The Importance of Clean Field Staff Reporting
I know several of my co-workers have recently posted blogs about field staff reporting and the importance of keeping it clean and up-to-date. So why am I writing about it now? Because it is one of the main problems I run into with clients when it comes to reporting. Plain and simple, numbers need to match up. If you keep it clean at the root level, you will save yourself some heartache in the end.
A couple of best practices are outlined below:
1. Train your brand ambassadors (BA’s) on the field staff reporting tool.
Provide a cheat sheet for exactly what you expect to be documented in each field. All of the clients I work with do a thorough job of training their BAs, but not all BAs have have a thorough understanding of the process. A cheat sheet, or something they can have on-hand as a reminder of exactly what you expect to be entered, can help everyone in the long run.
2. Wherever possible, provide the information to the BA.
This reduces the potential for human error. One of the best examples I have seen is drop down menus that allow the BA to select the event type, sample type, etc. The key is to reduce the amount of information they have to enter by hand and keeping the data uniform.
3. Create “restricted” fields in your field staff reporting portal where possible.
What do I mean by “restricted?” I mean require responses to be given exactly as you want them. Do you want “samples distributed” to always be reported as a number? Then require responses in that field to be entered only as a number.
4. Review and approve the data entered by your BAs weekly.
Field staff reporting is, at best, an estimate, and BAs are human – they may enter a number incorrectly from time to time. By reviewing and approving the data that is entered weekly, you are dividing your review into manageable chunks.
It is a lot easier to review 20 field staff reporting entries weekly than 1,000 at the end of a program. It also gives you the opportunity to review your BAs’ understanding of the field staff reporting process. If there are any discrepancies between your expectations and the BA’s understanding, you can nip them in the bud.
Some things to look for in reviewing and approving an entry include:
- Are attendance, impressions, interactions, consumers sampled declining? Impressions can’t be bigger than attendance, interactions won’t be bigger than impressions (at least not that I’ve ever seen), and consumers sampled won’t be bigger than interactions. If this ever happens, call the BA and ask them about it. In all likelihood it was an error in the entry process.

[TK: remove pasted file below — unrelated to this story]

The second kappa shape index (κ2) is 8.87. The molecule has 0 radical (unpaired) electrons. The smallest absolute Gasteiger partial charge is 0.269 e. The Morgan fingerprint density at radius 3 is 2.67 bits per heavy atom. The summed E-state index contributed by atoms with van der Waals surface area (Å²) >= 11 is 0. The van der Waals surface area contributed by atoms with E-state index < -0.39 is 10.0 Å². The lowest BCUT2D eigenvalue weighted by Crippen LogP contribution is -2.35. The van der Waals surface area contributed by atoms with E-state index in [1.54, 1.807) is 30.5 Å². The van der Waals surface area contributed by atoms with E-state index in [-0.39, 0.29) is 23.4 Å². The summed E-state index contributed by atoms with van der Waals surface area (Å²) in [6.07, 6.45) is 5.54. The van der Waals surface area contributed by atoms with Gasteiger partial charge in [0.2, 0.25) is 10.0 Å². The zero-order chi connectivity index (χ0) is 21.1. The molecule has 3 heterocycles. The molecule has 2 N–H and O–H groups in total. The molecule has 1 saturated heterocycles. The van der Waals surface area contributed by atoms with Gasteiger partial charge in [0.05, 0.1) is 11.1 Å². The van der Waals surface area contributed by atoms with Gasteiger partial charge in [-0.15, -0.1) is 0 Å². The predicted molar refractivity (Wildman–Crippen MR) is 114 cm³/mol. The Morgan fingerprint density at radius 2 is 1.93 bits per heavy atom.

- Do the sum totals add up to the individual totals? Again,this is a common and easily corrected mistake. When the BA is submitting the individual sample variety totals and then the sum total, there may be a flick in the wrist that sends the sum off. If it doesn’t make sense, ask.
5. Always make your edits to any report at the root level.
Any time you fix a piece of erroneous data, it must be done in the portal where the data lives. This ensures any time a new report is exported, the data starts clean.
6. Always use calculated fields.
The best way to ensure your numbers add up when you are pulling things together for a report is to use the extensive list of available formulas in Excel.
7. Any time you segment, make sure you include a “Totals” row.
No matter how you slice data, the numbers should always be the same at the end. Segmenting by event type? Add your event types up to make sure they match your totals. Segmenting by market, too? Make sure the total matches your event type and cumulative totals. It’s a quick easy way to make sure your data is aligning on all fronts.
8. Always get someone else to check your work.
This is the most important process here at PortMA. Mistakes happen here, too. Go up one too many events with a formula (or don’t go up enough), and your numbers are thrown off. We can get tunnel vision when we live in data. A fresh set of eyes is the best way to combat that.
Need help getting your field staff reporting portal, best practices, etc., up and running? Someone on the PortMA team would love to help out with that.
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